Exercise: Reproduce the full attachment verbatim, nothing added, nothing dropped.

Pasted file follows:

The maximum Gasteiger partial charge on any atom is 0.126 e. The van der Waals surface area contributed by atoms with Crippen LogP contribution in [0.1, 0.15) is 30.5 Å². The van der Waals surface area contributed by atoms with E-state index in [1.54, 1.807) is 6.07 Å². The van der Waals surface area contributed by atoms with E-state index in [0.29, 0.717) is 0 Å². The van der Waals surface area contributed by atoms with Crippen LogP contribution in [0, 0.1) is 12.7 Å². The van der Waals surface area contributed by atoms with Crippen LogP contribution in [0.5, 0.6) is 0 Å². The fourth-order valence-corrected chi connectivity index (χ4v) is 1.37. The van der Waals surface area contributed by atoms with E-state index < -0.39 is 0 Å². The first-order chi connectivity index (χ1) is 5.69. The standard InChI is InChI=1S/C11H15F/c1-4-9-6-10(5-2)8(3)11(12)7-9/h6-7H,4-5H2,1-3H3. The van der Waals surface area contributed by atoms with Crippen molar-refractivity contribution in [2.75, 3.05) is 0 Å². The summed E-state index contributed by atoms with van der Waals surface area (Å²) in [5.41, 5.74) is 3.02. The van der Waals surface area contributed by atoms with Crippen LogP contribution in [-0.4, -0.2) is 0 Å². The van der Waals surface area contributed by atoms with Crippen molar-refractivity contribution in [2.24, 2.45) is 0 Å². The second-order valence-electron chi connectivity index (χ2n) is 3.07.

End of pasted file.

The maximum Gasteiger partial charge on any atom is 0.126 e. The van der Waals surface area contributed by atoms with Crippen LogP contribution in [0.1, 0.15) is 30.5 Å². The van der Waals surface area contributed by atoms with E-state index in [1.54, 1.807) is 6.07 Å². The van der Waals surface area contributed by atoms with E-state index in [0.29, 0.717) is 0 Å². The van der Waals surface area contributed by atoms with Crippen LogP contribution in [0, 0.1) is 12.7 Å². The van der Waals surface area contributed by atoms with Crippen LogP contribution in [0.5, 0.6) is 0 Å². The fourth-order valence-corrected chi connectivity index (χ4v) is 1.37. The van der Waals surface area contributed by atoms with E-state index < -0.39 is 0 Å². The first-order chi connectivity index (χ1) is 5.69. The standard InChI is InChI=1S/C11H15F/c1-4-9-6-10(5-2)8(3)11(12)7-9/h6-7H,4-5H2,1-3H3. The van der Waals surface area contributed by atoms with Crippen molar-refractivity contribution in [2.75, 3.05) is 0 Å². The summed E-state index contributed by atoms with van der Waals surface area (Å²) in [5.41, 5.74) is 3.02. The van der Waals surface area contributed by atoms with Crippen LogP contribution in [-0.4, -0.2) is 0 Å². The van der Waals surface area contributed by atoms with Crippen molar-refractivity contribution in [2.24, 2.45) is 0 Å². The second-order valence-electron chi connectivity index (χ2n) is 3.07.